Men whose castration-resistant prostate cancer (mCRPC) has metastasized to the liver have the worst overall median survival when compared with those with lymph-only, lung, or bone metastases, the largest meta-analysis of its kind has found.1

These results can change the current treatment landscape for men in each of the metastatic subgroups.

“Physicians may treat men with liver metastases more aggressively (such as with chemotherapy) than men if they had bone or liver metastases,” lead study author Susan Halabi, PhD, professor of biostatistics at Duke University in Durham, NC, told Cancer Therapy Advisor.

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The impetus behind the study was to determine if liver metastases had an impact on survival, which had been suggested in past studies with small numbers of men with liver or lung metastases.

“Our understanding of what drives the development of different metastatic patterns of this disease is limited and underscores the need to biopsy patients with recurrences to identify underlying mechanisms and develop novel treatment approaches for men with mCRPC,” Dr Halabi reported.

Investigators from 20 United States and international cancer research centers pulled individual patient data on 8820 men enrolled in 9 phase 3 study trials between October 1999 and November 2012: SWOG 9916, TAX 327, Cancer and Leukemia Group B (CALGB) 90401, SWOG 0421, VENICE, Endothelin A Use (ENTHUSE), READY, MAINSAIL, and SYNERGY.

In all trials, patients received docetaxel vs docetaxel plus an experimental agent. Although a tenth trial was identified, Androgen-Independent Prostate Cancer Study of Calcitriol Enhancing Taxotere (ASCENT), the sponsor “became financially insolvent and was unable to provide the trial data,” the authors wrote.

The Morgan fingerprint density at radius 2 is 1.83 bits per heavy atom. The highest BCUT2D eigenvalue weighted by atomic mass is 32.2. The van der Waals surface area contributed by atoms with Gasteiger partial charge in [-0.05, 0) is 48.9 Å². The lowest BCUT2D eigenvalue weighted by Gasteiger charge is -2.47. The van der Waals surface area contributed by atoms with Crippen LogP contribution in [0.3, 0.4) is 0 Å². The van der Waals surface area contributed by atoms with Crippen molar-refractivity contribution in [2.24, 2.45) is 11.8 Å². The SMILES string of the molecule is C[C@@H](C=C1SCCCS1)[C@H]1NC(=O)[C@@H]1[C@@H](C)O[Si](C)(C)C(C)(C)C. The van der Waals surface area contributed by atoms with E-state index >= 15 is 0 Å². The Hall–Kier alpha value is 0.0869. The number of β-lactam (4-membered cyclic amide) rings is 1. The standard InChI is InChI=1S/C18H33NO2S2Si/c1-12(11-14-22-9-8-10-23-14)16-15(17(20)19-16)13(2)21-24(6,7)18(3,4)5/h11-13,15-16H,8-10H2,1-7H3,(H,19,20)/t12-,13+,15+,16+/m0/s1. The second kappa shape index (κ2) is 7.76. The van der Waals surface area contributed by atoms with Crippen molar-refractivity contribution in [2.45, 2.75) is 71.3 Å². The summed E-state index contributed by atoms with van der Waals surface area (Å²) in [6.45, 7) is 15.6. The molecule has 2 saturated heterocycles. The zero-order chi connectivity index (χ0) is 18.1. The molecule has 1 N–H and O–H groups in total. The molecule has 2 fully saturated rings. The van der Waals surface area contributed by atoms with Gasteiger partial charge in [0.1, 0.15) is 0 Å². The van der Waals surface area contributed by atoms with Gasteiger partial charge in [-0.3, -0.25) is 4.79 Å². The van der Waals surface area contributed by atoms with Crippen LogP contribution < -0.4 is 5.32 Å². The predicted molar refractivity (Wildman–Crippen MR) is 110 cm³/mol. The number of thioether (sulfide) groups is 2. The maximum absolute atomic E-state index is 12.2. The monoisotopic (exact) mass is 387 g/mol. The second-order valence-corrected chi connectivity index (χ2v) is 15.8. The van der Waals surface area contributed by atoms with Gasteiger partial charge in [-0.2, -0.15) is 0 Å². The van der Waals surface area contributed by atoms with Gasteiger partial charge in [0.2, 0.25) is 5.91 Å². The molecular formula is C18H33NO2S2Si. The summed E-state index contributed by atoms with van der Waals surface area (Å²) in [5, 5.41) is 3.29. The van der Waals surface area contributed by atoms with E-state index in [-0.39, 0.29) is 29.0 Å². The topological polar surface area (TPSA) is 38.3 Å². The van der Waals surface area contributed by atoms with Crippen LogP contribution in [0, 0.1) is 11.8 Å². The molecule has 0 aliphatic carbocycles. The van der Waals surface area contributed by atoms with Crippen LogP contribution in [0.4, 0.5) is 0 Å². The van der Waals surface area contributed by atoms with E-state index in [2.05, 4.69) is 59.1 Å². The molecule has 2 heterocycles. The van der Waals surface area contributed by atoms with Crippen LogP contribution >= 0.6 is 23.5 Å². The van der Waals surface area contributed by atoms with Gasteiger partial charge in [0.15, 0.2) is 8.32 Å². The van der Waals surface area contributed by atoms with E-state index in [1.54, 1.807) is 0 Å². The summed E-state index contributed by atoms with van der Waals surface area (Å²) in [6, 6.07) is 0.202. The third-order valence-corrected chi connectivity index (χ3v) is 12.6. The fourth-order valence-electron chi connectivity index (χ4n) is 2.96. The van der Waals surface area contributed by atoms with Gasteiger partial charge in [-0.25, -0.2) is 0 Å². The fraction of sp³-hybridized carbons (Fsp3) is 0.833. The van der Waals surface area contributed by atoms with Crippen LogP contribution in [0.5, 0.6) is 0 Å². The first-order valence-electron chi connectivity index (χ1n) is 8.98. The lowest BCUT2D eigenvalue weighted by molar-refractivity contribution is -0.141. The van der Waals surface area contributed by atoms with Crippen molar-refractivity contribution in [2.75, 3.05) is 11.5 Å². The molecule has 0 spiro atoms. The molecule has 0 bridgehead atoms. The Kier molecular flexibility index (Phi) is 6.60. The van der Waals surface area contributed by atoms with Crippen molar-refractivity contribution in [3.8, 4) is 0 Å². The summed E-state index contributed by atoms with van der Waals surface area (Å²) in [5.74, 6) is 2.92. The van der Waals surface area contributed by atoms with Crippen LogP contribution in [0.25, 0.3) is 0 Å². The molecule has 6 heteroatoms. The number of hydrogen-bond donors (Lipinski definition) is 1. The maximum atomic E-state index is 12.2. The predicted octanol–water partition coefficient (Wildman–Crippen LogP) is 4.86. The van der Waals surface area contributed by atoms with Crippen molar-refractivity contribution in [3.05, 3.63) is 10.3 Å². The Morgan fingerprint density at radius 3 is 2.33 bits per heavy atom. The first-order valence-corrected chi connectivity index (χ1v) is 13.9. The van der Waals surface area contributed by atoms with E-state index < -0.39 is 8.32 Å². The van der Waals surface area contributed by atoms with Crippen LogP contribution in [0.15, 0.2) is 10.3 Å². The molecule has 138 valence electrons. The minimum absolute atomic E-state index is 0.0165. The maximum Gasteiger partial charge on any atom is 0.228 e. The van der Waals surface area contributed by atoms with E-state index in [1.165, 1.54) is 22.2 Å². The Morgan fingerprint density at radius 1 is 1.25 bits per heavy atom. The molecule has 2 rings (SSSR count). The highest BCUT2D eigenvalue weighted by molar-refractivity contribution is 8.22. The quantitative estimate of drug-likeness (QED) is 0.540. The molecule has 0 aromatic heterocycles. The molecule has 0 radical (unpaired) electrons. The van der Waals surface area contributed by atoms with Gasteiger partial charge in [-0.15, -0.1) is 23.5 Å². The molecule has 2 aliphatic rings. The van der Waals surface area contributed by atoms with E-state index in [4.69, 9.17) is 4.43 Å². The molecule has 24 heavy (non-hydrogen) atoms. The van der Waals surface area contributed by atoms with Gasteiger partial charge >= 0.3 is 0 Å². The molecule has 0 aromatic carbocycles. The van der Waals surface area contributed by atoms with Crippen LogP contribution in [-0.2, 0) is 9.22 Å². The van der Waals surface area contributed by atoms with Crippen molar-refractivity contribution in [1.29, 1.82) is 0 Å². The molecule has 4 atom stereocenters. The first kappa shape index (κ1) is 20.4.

Metastatic disease was classified as 1 of 2 mutually exclusive groups, non-visceral or visceral disease.

“Visceral disease was broadly defined as soft tissue metastases other than lymph node metastases, and included metastatic disease to lung, liver, adrenal glands, brain, and others (unspecified),” the authors wrote. Patients with visceral disease were categorized as (1) having liver metastases even if they had other metastatic sites; (2) having lung metastasizes unless they also had liver metastases; and (3) having non-hepatic, non-pulmonary visceral metastases (eg, adrenal, kidney, and others).

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“In the non-visceral disease group, patients were classified as either having lymph node only disease, or bone metastases with or without nodal involvement,” they noted.

Primary endpoint was overall survival, defined as the interval between date of randomization and date of death from any cause.